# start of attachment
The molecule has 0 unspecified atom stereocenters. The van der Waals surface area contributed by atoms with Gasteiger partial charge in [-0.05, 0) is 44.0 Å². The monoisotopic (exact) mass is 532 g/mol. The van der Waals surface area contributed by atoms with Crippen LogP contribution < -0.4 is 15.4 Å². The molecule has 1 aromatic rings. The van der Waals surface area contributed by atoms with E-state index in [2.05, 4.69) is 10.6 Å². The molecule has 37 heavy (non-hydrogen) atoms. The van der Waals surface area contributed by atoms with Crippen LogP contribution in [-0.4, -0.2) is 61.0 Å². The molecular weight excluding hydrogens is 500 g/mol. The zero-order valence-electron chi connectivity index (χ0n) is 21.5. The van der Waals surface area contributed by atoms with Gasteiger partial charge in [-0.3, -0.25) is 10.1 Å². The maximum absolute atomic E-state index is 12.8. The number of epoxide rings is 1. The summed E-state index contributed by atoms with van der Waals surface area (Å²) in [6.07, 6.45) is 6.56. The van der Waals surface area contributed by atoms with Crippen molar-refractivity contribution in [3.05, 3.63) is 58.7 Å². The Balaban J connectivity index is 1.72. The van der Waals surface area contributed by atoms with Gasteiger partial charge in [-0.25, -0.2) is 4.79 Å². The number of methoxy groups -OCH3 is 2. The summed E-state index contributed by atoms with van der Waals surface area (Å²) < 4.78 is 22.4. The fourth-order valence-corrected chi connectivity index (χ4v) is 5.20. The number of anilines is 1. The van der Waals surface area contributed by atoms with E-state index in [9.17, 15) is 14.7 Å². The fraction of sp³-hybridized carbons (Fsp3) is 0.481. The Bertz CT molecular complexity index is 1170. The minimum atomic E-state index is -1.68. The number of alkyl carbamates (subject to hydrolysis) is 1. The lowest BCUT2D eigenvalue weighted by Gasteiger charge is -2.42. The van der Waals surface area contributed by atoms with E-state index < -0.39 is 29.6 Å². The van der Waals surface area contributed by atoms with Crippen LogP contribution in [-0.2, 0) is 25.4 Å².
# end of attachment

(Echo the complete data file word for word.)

The molecule has 0 unspecified atom stereocenters. The van der Waals surface area contributed by atoms with Gasteiger partial charge in [-0.05, 0) is 44.0 Å². The monoisotopic (exact) mass is 532 g/mol. The van der Waals surface area contributed by atoms with Crippen LogP contribution < -0.4 is 15.4 Å². The molecule has 1 aromatic rings. The van der Waals surface area contributed by atoms with E-state index in [2.05, 4.69) is 10.6 Å². The molecule has 37 heavy (non-hydrogen) atoms. The van der Waals surface area contributed by atoms with Crippen LogP contribution in [-0.4, -0.2) is 61.0 Å². The molecular weight excluding hydrogens is 500 g/mol. The zero-order valence-electron chi connectivity index (χ0n) is 21.5. The van der Waals surface area contributed by atoms with Gasteiger partial charge in [-0.3, -0.25) is 10.1 Å². The maximum absolute atomic E-state index is 12.8. The number of epoxide rings is 1. The summed E-state index contributed by atoms with van der Waals surface area (Å²) in [6.07, 6.45) is 6.56. The van der Waals surface area contributed by atoms with Crippen molar-refractivity contribution in [3.05, 3.63) is 58.7 Å². The Balaban J connectivity index is 1.72. The van der Waals surface area contributed by atoms with Gasteiger partial charge in [-0.25, -0.2) is 4.79 Å². The number of methoxy groups -OCH3 is 2. The summed E-state index contributed by atoms with van der Waals surface area (Å²) < 4.78 is 22.4. The fourth-order valence-corrected chi connectivity index (χ4v) is 5.20. The number of anilines is 1. The van der Waals surface area contributed by atoms with E-state index in [9.17, 15) is 14.7 Å². The fraction of sp³-hybridized carbons (Fsp3) is 0.481. The Bertz CT molecular complexity index is 1170. The minimum atomic E-state index is -1.68. The number of alkyl carbamates (subject to hydrolysis) is 1. The lowest BCUT2D eigenvalue weighted by Gasteiger charge is -2.42. The van der Waals surface area contributed by atoms with E-state index < -0.39 is 29.6 Å². The van der Waals surface area contributed by atoms with Crippen LogP contribution in [-0.2, 0) is 25.4 Å².